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Cablegate: Canadian Views of U.S. Priorities for the New Afghan

VZCZCXRO0983
OO RUEHDBU RUEHPW RUEHQU RUEHSL
DE RUEHOT #0894 3242134
ZNR UUUUU ZZH
O R 202132Z NOV 09
FM AMEMBASSY OTTAWA
TO RUEHC/SECSTATE WASHDC IMMEDIATE 0086
INFO AFGHANISTAN COLLECTIVE
ALL CANADIAN POSTS COLLECTIVE

UNCLAS OTTAWA 000894

SENSITIVE
SIPDIS
SIPDIS

E.O. 12958: N/A
TAGS: PREL PGOV PHUM AF CA
SUBJECT: CANADIAN VIEWS OF U.S. PRIORITIES FOR THE NEW AFGHAN
GOVERNMENT

REF: STATE 118297

1. (SBU) Summary. Canada strongly agrees with the U.S.
priorities for the new Afghan government, notably the need for
greater anti-corruption efforts and for greater security,
especially in the south. Canada also calls upon Afghanistan to
implement its international human rights commitments, particularly
related to women's rights. Canada welcomes continued and enhanced
coordination within the international community, particularly as we
together consider new benchmarks for Afghanistan and examine the
possibilities for one or two international conferences on
Afghanistan in the coming months. End Summary.

2. (SBU) In response to reftel demarche by PolMinCouns to
Director General Renetta Siemens of the Afghanistan Task Force in
the Department of Foreign Affairs and International Trade (DFAIT)
on November 17, Director of Policy and Advocacy Adrian Norfolk of
the Afghanistan Task Force followed up on November 20 with
substantive comments. He confirmed that the Canadian Embassy in
Kabul had already conveyed a similar message to President Karzai.
He expressed the hope to continue to work closely with the U.S. and
other international partners in Kabul to deliver "clear,
consistent, and coordinated messaging." Canada hopes that the
UN will take a leadership role in delivering to the new Afghan
administration the expectations of the international community, he
commented, and that the new Afghan administration sets "clear,
realistic goals for the next five years." Norfolk expressed
satisfaction with the key themes of President Karzai's inauguration
speech, but stressed the importance now of elaborating "realistic
and concrete plans to achieve these goals" - with the support of
the international community.

2. (SBU) According to Norfolk, Canada strongly agreed with the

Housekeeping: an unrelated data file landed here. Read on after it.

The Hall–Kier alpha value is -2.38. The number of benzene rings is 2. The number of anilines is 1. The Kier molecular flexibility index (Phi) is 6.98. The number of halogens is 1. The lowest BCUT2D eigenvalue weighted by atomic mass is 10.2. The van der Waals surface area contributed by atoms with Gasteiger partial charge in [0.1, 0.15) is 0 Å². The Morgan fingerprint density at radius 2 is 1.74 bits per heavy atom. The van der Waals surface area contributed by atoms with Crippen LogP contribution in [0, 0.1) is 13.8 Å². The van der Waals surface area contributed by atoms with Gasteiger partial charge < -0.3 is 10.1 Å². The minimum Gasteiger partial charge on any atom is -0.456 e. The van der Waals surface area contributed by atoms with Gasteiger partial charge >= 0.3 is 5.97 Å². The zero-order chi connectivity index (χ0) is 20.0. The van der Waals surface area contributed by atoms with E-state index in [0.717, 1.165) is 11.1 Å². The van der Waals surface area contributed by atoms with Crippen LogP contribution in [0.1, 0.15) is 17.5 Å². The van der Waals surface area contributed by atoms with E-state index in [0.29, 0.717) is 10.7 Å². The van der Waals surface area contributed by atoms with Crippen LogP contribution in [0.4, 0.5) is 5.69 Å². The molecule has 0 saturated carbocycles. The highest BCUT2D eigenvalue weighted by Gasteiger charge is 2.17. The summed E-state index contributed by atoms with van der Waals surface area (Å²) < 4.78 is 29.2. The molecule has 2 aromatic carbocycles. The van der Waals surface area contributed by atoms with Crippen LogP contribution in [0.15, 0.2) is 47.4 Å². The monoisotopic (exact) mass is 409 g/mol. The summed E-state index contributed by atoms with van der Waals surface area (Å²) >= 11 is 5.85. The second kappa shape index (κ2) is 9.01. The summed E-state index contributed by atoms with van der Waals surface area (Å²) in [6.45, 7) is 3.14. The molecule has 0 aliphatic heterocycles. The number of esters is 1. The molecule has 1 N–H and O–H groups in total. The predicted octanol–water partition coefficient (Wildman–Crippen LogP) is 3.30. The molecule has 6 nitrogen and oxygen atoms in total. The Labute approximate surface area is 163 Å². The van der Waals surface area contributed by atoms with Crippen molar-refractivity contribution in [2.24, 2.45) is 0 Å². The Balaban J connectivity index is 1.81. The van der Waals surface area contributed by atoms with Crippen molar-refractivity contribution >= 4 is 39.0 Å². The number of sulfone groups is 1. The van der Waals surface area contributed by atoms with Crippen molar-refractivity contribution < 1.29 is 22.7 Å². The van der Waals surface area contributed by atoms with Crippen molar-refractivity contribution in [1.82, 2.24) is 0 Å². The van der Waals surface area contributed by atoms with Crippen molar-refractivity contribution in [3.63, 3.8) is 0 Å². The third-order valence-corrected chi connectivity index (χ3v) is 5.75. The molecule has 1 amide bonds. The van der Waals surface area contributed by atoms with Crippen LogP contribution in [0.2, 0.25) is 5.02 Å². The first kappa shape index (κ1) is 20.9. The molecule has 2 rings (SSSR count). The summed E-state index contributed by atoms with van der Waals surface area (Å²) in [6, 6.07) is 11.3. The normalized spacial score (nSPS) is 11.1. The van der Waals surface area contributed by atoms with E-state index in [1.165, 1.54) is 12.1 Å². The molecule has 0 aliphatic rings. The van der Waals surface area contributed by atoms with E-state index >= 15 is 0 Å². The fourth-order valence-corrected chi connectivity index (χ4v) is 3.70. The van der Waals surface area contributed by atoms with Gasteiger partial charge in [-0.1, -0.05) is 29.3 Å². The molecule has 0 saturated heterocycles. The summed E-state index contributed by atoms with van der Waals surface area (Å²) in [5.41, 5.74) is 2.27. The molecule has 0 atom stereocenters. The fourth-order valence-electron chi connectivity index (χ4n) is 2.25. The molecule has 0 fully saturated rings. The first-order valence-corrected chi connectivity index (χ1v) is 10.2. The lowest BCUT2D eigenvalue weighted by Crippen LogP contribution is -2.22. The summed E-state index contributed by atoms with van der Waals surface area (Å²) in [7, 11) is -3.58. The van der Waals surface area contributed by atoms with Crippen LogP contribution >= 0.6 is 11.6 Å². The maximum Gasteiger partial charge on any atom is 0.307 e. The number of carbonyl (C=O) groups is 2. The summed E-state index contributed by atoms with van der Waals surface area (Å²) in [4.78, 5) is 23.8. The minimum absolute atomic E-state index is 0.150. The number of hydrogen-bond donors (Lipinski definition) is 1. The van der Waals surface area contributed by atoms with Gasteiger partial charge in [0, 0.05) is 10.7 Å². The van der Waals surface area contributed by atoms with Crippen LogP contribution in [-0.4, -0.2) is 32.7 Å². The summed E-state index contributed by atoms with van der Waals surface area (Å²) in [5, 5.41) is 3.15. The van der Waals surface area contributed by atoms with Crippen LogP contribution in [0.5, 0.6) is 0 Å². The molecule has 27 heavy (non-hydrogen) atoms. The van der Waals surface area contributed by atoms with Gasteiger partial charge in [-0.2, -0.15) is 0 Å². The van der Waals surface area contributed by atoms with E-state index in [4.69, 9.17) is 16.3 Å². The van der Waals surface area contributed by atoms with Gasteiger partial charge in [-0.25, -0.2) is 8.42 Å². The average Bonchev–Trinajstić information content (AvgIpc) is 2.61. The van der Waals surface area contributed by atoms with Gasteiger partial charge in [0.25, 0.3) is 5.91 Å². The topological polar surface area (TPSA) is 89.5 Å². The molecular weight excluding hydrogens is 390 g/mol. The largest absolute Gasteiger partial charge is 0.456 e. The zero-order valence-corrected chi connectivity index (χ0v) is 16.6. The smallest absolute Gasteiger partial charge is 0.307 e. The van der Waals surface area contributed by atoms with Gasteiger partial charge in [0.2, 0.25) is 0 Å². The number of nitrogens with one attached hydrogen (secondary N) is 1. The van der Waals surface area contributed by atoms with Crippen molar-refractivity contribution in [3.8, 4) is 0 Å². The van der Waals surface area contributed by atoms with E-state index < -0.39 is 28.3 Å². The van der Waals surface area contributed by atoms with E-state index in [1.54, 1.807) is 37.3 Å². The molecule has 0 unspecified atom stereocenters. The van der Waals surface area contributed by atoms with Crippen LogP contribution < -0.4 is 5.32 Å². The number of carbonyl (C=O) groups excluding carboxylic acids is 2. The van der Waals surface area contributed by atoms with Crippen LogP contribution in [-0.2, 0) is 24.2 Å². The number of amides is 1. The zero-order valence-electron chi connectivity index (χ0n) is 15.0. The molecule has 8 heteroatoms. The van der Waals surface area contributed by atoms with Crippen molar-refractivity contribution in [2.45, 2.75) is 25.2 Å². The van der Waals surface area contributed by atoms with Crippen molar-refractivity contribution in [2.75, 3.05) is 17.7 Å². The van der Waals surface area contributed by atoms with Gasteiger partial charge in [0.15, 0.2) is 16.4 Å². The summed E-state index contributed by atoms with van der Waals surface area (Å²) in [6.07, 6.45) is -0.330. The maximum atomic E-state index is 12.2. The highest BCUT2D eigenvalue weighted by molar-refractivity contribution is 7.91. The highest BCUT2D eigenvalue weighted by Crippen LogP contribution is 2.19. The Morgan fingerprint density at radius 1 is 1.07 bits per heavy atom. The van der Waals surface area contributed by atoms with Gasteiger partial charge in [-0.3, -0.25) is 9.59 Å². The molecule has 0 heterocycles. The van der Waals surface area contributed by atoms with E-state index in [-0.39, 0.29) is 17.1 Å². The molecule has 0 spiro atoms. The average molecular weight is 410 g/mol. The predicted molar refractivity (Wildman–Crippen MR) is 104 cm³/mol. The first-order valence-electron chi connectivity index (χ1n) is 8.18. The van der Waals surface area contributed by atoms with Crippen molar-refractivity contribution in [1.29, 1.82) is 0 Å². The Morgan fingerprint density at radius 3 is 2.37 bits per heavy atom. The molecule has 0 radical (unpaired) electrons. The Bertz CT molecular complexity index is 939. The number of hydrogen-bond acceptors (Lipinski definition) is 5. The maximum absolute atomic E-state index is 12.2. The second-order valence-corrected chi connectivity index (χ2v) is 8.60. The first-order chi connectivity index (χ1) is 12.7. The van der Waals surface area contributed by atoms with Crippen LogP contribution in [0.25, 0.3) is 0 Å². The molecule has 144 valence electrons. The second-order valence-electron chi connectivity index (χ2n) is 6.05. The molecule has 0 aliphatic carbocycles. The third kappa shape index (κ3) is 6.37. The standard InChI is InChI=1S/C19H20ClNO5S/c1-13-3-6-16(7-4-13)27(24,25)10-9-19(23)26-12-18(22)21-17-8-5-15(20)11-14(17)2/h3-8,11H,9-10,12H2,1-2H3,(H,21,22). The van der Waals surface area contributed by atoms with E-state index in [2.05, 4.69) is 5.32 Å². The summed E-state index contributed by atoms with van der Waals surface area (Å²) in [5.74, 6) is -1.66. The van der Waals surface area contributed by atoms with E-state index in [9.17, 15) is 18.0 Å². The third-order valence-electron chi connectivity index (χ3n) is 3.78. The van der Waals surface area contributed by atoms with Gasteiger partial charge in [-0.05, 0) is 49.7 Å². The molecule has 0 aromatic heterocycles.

U.S. that the new Afghan government's first priority would have to
be "immediate, visible, and meaningful action to combat
corruption," as well as to "elaborate a strategy" to combat its
underlying causes. He emphasized the importance that
anti-corruption efforts be "Afghan-led" and have the "buy-in from
the Afghan government." He observed that "Afghans deserve
competent and accountable leaders at all levels of government."
Canada also agreed with the U.S. that security is the "most
immediate challenge facing Afghanistan," especially in the south
where Canadian Forces are located. Canada wants to see the
strengthening and enlargement of the Afghan National Army and
Afghan National Police, while also calling on the Afghan government
to focus additionally on reconciliation through a "unified,
Afghan-led reintegration of mid-and low-level insurgents." He
noted the continued importance of economic development for
long-term stability, and highlighted Canadian investments to date,
especially in education, eradication of polio, and the
rehabilitation of the Dahla Dam - Canada's three "signature
projects."

3. (SBU) Norfolk cited a few other priorities that Canada hopes
the international community will convey to the new government in
Afghanistan, most notably the importance of implementing
Afghanistan's international human rights commitments, especially
women's rights - which are "fundamental" to sustainable
development. He expressed agreement with the UN and the UK on the
importance also of Afghanistan building strong and constructive
relationships with its neighboring countries.

4. (SBU) Norfolk called for the international community to be
prepared to respond to the announcement of the new Afghan cabinet.
He said that Canada would welcome U.S. views on whether there
should be one, or two, conferences in Kabul or elsewhere in the
near-term. He expressed interest in the U.S. call for benchmarks,
and welcomed further consultations within the international
community on which ones as well as their anticipated timeframes.
He added that DFAIT had already instructed its team in Kabul to be
in close contact with the U.S. and other allied embassies in Kabul,
as well as the UN mission, to ensure further "cooperation and
coordination."
JACOBSON

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